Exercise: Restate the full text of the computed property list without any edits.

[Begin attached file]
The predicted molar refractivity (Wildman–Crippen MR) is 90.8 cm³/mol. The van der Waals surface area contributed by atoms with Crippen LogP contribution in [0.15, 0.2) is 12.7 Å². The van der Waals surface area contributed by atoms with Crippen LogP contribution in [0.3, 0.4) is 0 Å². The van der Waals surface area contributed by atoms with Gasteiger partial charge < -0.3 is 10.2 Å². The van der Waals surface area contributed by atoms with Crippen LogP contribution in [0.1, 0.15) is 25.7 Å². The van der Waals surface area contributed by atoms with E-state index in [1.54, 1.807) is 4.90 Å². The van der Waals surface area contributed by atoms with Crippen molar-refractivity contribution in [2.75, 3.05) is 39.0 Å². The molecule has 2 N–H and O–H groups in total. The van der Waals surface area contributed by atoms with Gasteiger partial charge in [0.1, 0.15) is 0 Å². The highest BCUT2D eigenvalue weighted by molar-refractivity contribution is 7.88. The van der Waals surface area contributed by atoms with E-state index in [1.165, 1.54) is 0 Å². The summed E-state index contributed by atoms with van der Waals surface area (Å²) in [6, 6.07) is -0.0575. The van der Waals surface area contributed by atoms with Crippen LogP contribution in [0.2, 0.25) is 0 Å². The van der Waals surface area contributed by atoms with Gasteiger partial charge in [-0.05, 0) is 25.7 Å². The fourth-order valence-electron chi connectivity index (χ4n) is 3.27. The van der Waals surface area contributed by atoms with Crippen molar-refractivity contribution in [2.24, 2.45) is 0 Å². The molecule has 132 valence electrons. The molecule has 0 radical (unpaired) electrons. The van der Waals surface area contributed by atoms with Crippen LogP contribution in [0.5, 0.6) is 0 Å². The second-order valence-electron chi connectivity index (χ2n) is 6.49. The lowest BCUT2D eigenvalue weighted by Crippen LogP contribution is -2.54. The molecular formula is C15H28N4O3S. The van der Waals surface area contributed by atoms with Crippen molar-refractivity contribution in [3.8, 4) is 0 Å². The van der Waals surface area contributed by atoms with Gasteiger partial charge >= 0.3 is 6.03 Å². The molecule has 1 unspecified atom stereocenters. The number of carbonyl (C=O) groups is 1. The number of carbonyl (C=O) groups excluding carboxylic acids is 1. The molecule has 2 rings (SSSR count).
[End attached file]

The predicted molar refractivity (Wildman–Crippen MR) is 90.8 cm³/mol. The van der Waals surface area contributed by atoms with Crippen LogP contribution in [0.15, 0.2) is 12.7 Å². The van der Waals surface area contributed by atoms with Crippen LogP contribution in [0.3, 0.4) is 0 Å². The van der Waals surface area contributed by atoms with Gasteiger partial charge < -0.3 is 10.2 Å². The van der Waals surface area contributed by atoms with Crippen LogP contribution in [0.1, 0.15) is 25.7 Å². The van der Waals surface area contributed by atoms with E-state index in [1.54, 1.807) is 4.90 Å². The van der Waals surface area contributed by atoms with Crippen molar-refractivity contribution in [2.75, 3.05) is 39.0 Å². The molecule has 2 N–H and O–H groups in total. The van der Waals surface area contributed by atoms with Gasteiger partial charge in [0.1, 0.15) is 0 Å². The highest BCUT2D eigenvalue weighted by molar-refractivity contribution is 7.88. The van der Waals surface area contributed by atoms with E-state index in [1.165, 1.54) is 0 Å². The summed E-state index contributed by atoms with van der Waals surface area (Å²) in [6, 6.07) is -0.0575. The van der Waals surface area contributed by atoms with Crippen LogP contribution in [0.2, 0.25) is 0 Å². The van der Waals surface area contributed by atoms with Gasteiger partial charge in [-0.05, 0) is 25.7 Å². The fourth-order valence-electron chi connectivity index (χ4n) is 3.27. The van der Waals surface area contributed by atoms with Crippen molar-refractivity contribution in [2.24, 2.45) is 0 Å². The molecule has 132 valence electrons. The molecule has 0 radical (unpaired) electrons. The van der Waals surface area contributed by atoms with Crippen LogP contribution in [0.5, 0.6) is 0 Å². The second-order valence-electron chi connectivity index (χ2n) is 6.49. The lowest BCUT2D eigenvalue weighted by Crippen LogP contribution is -2.54. The molecular formula is C15H28N4O3S. The van der Waals surface area contributed by atoms with Crippen molar-refractivity contribution in [3.8, 4) is 0 Å². The van der Waals surface area contributed by atoms with Gasteiger partial charge >= 0.3 is 6.03 Å². The molecule has 1 unspecified atom stereocenters. The number of carbonyl (C=O) groups is 1. The number of carbonyl (C=O) groups excluding carboxylic acids is 1. The molecule has 2 rings (SSSR count).